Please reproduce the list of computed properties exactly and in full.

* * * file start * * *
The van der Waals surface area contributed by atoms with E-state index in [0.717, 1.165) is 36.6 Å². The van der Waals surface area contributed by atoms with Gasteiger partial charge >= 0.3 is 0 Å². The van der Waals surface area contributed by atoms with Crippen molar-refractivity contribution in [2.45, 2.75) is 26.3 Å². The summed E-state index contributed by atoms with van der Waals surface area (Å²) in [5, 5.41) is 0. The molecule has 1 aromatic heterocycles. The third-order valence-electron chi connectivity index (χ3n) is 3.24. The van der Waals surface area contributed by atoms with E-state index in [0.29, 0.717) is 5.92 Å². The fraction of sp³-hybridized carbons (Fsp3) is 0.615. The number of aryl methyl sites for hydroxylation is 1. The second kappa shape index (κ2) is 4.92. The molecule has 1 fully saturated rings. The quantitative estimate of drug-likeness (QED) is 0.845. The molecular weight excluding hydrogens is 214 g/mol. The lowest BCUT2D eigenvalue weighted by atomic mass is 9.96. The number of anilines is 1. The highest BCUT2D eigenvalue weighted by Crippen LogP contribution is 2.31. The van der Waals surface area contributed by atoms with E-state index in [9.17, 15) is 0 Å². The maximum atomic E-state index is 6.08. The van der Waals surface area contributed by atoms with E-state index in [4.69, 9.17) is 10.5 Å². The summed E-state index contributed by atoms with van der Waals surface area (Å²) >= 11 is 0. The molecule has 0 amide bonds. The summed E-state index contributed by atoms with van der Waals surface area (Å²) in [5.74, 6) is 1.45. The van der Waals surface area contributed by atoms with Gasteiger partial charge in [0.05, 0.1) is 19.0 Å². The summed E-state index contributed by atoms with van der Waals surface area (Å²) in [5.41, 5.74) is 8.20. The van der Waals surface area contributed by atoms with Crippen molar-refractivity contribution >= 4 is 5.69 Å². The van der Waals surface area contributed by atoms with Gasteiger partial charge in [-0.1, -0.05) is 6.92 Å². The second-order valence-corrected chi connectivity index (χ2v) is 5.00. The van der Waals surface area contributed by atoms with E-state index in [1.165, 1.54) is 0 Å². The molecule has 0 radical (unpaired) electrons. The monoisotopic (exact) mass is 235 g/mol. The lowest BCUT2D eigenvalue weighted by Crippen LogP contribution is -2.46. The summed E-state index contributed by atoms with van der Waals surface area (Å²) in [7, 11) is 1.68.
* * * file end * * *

The van der Waals surface area contributed by atoms with E-state index in [0.717, 1.165) is 36.6 Å². The van der Waals surface area contributed by atoms with Gasteiger partial charge >= 0.3 is 0 Å². The van der Waals surface area contributed by atoms with Crippen molar-refractivity contribution in [2.45, 2.75) is 26.3 Å². The summed E-state index contributed by atoms with van der Waals surface area (Å²) in [5, 5.41) is 0. The molecule has 1 aromatic heterocycles. The third-order valence-electron chi connectivity index (χ3n) is 3.24. The van der Waals surface area contributed by atoms with E-state index in [0.29, 0.717) is 5.92 Å². The fraction of sp³-hybridized carbons (Fsp3) is 0.615. The number of aryl methyl sites for hydroxylation is 1. The second kappa shape index (κ2) is 4.92. The molecule has 1 fully saturated rings. The quantitative estimate of drug-likeness (QED) is 0.845. The molecular weight excluding hydrogens is 214 g/mol. The lowest BCUT2D eigenvalue weighted by atomic mass is 9.96. The number of anilines is 1. The highest BCUT2D eigenvalue weighted by Crippen LogP contribution is 2.31. The van der Waals surface area contributed by atoms with E-state index in [9.17, 15) is 0 Å². The maximum atomic E-state index is 6.08. The van der Waals surface area contributed by atoms with E-state index in [4.69, 9.17) is 10.5 Å². The summed E-state index contributed by atoms with van der Waals surface area (Å²) >= 11 is 0. The molecule has 0 amide bonds. The summed E-state index contributed by atoms with van der Waals surface area (Å²) in [5.74, 6) is 1.45. The van der Waals surface area contributed by atoms with Gasteiger partial charge in [0.05, 0.1) is 19.0 Å². The summed E-state index contributed by atoms with van der Waals surface area (Å²) in [5.41, 5.74) is 8.20. The van der Waals surface area contributed by atoms with Crippen molar-refractivity contribution >= 4 is 5.69 Å². The van der Waals surface area contributed by atoms with Gasteiger partial charge in [-0.1, -0.05) is 6.92 Å². The second-order valence-corrected chi connectivity index (χ2v) is 5.00. The van der Waals surface area contributed by atoms with E-state index in [1.165, 1.54) is 0 Å². The molecule has 0 radical (unpaired) electrons. The monoisotopic (exact) mass is 235 g/mol. The lowest BCUT2D eigenvalue weighted by Crippen LogP contribution is -2.46. The summed E-state index contributed by atoms with van der Waals surface area (Å²) in [7, 11) is 1.68.